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Email @ 50 Series: A Brief History
Email Campaigns

Email @ 50 Series: A Brief History

By:

Nick Wunderlin
Nick Wunderlin

on 4/19/2021

Welcome to the “Email @ 50” blog series! Within this series, we will reflect on the past and predict the future of a form of communication that has shaped our personal and professional lives over the past 50 years.

Email's Humble Origins

The first email trials began in 1969, as transfers between computer systems were attempted shortly after ARPANET launched. However, in 1971, electrical engineer and MIT graduate Ray Tomlinson sent what is believed to be the first true email. This electronic correspondence was the first to include the ubiquitous “@” sign to separate the user’s name and the user's computer. How far did this first email “travel”? Not far at all, the two computers used in this experiment were right next to each other.

Through most of the 1970s and 1980s, email was viewed with either skepticism or as some sort of novelty. There were still significant developments in this new form of communication, including Queen Elizabeth becoming the first head of state to send an email in 1976. However, it wasn’t until 1988 that Microsoft Mail was released. Macintosh computer users could use a Microsoft program to send messages to each other on Apple’s AppleTalk Networks in what now seems like an unheard-of partnership. Lotus Notes from IBM launched the following year in 1989.

In the early 1990s, two significant developments in email history occurred: In 1992, researchers Nathaniel Borenstein and Ned Freed wrote the Multipurpose Internet Mail Extension (Mime) protocol which is still used for email attachments today.

image.jpeg

Queen Elizabeth sends her first email in 1976
Credit: Peter Kirsten

Email Goes Mainstream

The 1990s is when email usage finally became mainstream. America Online (AOL) and Microsoft Outlook both launched in the first half of the decade and rapidly acquired larger shares of the personal and professional email market. At its peak, with a market capitalization of more than $200 billion, AOL was dominating email, internet access, online news, and instant messaging. Meanwhile, Microsoft Outlook slowly came to be synonymous with “professional email” usage. This wouldn’t last long though, as AOL lost market share as quickly as they had initially gained it in the 2000s.

Email became a part of everyday life by the late 1990s and early 2000s. Email chains became the precursor to modern-day “memes,” and emails began replacing the “memo” as the preferred intra-office communication method. Bill Clinton became the first U.S. President to send an email in 1998 when he sent a message to U.S. astronauts orbiting the earth.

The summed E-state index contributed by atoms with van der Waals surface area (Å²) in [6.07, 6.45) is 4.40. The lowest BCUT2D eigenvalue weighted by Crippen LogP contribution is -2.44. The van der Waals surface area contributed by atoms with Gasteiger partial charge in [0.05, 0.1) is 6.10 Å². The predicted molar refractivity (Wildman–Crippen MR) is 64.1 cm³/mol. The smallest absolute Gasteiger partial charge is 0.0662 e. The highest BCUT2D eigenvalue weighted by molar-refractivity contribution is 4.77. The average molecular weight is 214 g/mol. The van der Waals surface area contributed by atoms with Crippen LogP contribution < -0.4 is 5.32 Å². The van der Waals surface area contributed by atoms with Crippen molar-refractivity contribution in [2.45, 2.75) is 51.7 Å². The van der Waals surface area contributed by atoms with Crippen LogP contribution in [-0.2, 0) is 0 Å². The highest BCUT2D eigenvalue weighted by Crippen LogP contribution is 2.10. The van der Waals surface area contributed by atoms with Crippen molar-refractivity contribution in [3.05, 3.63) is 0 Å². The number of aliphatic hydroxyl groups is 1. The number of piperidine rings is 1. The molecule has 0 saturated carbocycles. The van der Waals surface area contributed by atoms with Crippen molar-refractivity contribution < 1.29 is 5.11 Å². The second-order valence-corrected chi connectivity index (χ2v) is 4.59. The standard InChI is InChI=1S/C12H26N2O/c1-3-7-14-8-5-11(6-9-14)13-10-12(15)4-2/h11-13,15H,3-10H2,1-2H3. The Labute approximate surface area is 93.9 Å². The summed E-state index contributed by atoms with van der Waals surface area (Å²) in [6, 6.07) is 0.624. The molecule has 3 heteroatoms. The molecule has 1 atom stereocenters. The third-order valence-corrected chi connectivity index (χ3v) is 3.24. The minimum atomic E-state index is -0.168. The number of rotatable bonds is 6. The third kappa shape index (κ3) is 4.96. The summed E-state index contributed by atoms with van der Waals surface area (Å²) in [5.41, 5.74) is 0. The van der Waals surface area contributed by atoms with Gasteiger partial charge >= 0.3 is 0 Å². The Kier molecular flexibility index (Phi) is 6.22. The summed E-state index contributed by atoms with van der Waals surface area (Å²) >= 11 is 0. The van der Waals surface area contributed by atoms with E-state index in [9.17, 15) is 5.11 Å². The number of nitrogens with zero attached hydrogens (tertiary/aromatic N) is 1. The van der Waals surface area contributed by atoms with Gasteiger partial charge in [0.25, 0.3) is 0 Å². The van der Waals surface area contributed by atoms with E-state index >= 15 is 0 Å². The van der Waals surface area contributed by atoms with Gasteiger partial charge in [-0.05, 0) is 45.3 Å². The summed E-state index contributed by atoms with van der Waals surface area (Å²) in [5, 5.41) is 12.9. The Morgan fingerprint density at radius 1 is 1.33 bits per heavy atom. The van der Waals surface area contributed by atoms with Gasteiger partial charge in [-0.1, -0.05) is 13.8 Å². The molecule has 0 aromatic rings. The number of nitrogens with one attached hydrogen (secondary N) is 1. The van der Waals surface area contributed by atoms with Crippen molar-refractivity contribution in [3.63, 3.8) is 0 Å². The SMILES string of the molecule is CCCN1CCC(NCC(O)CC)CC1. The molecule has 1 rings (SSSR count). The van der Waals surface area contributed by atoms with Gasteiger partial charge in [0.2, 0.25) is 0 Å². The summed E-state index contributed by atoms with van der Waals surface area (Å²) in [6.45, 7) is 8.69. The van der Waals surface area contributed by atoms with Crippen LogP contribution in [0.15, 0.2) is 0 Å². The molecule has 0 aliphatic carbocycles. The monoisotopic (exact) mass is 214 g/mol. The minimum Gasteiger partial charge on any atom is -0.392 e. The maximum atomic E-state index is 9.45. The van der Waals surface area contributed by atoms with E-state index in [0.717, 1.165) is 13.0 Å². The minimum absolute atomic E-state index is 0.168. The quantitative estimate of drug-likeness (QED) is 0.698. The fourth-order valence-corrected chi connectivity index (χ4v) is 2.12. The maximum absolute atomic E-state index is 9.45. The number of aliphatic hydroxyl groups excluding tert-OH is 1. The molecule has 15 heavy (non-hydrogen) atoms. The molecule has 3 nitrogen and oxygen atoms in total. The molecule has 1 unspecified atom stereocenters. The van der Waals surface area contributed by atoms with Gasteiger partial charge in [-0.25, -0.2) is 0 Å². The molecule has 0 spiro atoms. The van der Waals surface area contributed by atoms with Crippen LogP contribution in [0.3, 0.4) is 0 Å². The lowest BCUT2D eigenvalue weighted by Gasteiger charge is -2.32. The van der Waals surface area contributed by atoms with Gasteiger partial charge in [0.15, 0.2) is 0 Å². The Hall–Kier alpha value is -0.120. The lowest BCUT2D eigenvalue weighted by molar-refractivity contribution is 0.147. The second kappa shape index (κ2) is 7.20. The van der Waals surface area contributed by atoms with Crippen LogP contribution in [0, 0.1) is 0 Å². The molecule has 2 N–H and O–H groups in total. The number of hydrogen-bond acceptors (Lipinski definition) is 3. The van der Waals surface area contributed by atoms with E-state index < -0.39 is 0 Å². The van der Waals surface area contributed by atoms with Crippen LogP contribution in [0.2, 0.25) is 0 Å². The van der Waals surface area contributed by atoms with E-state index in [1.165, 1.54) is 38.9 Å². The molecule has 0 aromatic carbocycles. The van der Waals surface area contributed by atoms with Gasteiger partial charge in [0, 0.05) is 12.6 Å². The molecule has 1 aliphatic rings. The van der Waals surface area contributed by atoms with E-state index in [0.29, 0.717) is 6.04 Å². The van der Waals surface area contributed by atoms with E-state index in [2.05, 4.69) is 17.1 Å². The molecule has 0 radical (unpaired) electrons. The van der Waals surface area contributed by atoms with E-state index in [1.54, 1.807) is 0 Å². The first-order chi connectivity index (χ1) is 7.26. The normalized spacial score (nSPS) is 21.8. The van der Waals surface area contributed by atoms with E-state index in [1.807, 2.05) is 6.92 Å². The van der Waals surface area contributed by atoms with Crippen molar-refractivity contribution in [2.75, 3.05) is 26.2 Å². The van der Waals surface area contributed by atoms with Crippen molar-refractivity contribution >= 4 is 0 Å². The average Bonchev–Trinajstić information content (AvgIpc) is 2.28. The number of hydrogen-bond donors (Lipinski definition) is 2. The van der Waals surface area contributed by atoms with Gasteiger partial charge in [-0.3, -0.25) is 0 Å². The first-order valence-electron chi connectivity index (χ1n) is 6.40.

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President Bill Clinton emails astronaut John Glenn in 1998
Credit: Bill Clinton

During this time, email users became accustomed to sitting down at a desktop computer to send emails. All the while, researchers and engineers were attempting to make email accessible anywhere, including away from desktop computers. Early attempts at “mobile” email were largely unsuccessful until the mid-2000s.


The Rise of Smart Phones and On The Go Email

In 2003, BlackBerry, formerly called Research in Motion, unveiled the BlackBerry 6210, the first mobile BlackBerry device to offer a web browser, testing, and… email. Four years later, in 2007, Apple unveiled the first iPhone. For the next few years, BlackBerry, iPhone, and later Android devices allowed users to access emails from almost anywhere, as long as they had cell phone service.

Since the introduction of smartphones with email access nearly 15 years ago, for better or worse, email has become an inseparable part of our professional and personal lives. By 2018, IBM estimated that 60% of all emails opened were opened on mobile devices.

Here in 2021, email has become a ubiquitous part of our lives. Professionally, email has become the dominant method of communication. With the rise of smartphone usage and email being accessible anywhere, it can be debated whether email is a good or bad development for our work/life balance.

However, email can still be a force for good, helping connect family and friends who may be on other sides of the globe, reducing the use of paper and other physical materials associated with physical mail, and who doesn’t love receiving a good cat or dog email?

The following articles in this series will look at the use and evolution of email marketing and advertising. This series will look at the effectiveness of email marketing, the evolution of email design and development, and looking ahead to what the future might hold for email.

We hope you enjoy and maybe even share some of this content via email with your own professional or personal networks!

Email @ 50, Part 1/5: Email Marketing Still Works, a Half Century Later


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